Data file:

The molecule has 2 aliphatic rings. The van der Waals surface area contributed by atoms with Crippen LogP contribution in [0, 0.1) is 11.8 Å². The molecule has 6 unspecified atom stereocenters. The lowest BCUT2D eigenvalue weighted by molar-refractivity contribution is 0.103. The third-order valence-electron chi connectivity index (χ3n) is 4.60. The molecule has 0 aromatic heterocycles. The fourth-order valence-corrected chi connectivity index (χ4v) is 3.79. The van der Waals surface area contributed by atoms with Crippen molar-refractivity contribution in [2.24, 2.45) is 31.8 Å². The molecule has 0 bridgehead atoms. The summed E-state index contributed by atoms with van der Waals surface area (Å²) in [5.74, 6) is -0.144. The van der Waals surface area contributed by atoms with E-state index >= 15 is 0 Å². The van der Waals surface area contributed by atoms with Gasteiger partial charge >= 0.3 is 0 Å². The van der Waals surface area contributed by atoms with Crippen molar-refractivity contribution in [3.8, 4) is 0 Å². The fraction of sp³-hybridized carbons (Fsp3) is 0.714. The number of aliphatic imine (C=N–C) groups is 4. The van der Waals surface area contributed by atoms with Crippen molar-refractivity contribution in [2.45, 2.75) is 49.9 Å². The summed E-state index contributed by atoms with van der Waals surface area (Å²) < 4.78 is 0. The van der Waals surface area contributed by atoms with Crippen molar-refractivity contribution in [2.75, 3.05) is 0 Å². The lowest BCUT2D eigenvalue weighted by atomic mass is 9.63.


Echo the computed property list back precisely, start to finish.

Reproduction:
The molecule has 2 aliphatic rings. The van der Waals surface area contributed by atoms with Crippen LogP contribution in [0, 0.1) is 11.8 Å². The molecule has 6 unspecified atom stereocenters. The lowest BCUT2D eigenvalue weighted by molar-refractivity contribution is 0.103. The third-order valence-electron chi connectivity index (χ3n) is 4.60. The molecule has 0 aromatic heterocycles. The fourth-order valence-corrected chi connectivity index (χ4v) is 3.79. The van der Waals surface area contributed by atoms with Crippen molar-refractivity contribution in [2.24, 2.45) is 31.8 Å². The molecule has 0 bridgehead atoms. The summed E-state index contributed by atoms with van der Waals surface area (Å²) in [5.74, 6) is -0.144. The van der Waals surface area contributed by atoms with E-state index >= 15 is 0 Å². The van der Waals surface area contributed by atoms with Gasteiger partial charge >= 0.3 is 0 Å². The van der Waals surface area contributed by atoms with Crippen molar-refractivity contribution in [3.8, 4) is 0 Å². The fraction of sp³-hybridized carbons (Fsp3) is 0.714. The number of aliphatic imine (C=N–C) groups is 4. The van der Waals surface area contributed by atoms with Crippen molar-refractivity contribution in [2.45, 2.75) is 49.9 Å². The summed E-state index contributed by atoms with van der Waals surface area (Å²) < 4.78 is 0. The van der Waals surface area contributed by atoms with Crippen molar-refractivity contribution in [2.75, 3.05) is 0 Å². The lowest BCUT2D eigenvalue weighted by atomic mass is 9.63.